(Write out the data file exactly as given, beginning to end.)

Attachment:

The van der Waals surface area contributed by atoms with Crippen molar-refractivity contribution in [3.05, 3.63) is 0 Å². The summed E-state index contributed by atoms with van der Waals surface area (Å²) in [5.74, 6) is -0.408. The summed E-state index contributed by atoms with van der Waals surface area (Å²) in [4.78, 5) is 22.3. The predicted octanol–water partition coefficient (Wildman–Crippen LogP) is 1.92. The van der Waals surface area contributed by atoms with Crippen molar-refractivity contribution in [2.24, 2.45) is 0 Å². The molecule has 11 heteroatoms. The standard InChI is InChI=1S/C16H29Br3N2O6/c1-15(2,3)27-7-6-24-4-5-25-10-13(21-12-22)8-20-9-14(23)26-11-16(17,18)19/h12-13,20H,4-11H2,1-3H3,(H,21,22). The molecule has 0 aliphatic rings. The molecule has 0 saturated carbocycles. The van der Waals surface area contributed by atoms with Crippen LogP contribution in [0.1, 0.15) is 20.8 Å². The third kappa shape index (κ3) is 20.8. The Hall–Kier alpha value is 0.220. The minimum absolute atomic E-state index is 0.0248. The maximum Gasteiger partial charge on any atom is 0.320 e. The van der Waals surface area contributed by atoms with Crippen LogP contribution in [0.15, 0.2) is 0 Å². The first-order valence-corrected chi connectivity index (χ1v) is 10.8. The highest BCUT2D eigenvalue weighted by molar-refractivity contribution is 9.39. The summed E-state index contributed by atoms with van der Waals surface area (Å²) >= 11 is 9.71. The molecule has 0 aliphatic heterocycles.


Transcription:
The van der Waals surface area contributed by atoms with Crippen molar-refractivity contribution in [3.05, 3.63) is 0 Å². The summed E-state index contributed by atoms with van der Waals surface area (Å²) in [5.74, 6) is -0.408. The summed E-state index contributed by atoms with van der Waals surface area (Å²) in [4.78, 5) is 22.3. The predicted octanol–water partition coefficient (Wildman–Crippen LogP) is 1.92. The van der Waals surface area contributed by atoms with Crippen molar-refractivity contribution in [2.24, 2.45) is 0 Å². The molecule has 11 heteroatoms. The standard InChI is InChI=1S/C16H29Br3N2O6/c1-15(2,3)27-7-6-24-4-5-25-10-13(21-12-22)8-20-9-14(23)26-11-16(17,18)19/h12-13,20H,4-11H2,1-3H3,(H,21,22). The molecule has 0 aliphatic rings. The molecule has 0 saturated carbocycles. The van der Waals surface area contributed by atoms with Crippen LogP contribution in [0.1, 0.15) is 20.8 Å². The third kappa shape index (κ3) is 20.8. The Hall–Kier alpha value is 0.220. The minimum absolute atomic E-state index is 0.0248. The maximum Gasteiger partial charge on any atom is 0.320 e. The van der Waals surface area contributed by atoms with Crippen LogP contribution in [0.15, 0.2) is 0 Å². The first-order valence-corrected chi connectivity index (χ1v) is 10.8. The highest BCUT2D eigenvalue weighted by molar-refractivity contribution is 9.39. The summed E-state index contributed by atoms with van der Waals surface area (Å²) >= 11 is 9.71. The molecule has 0 aliphatic heterocycles.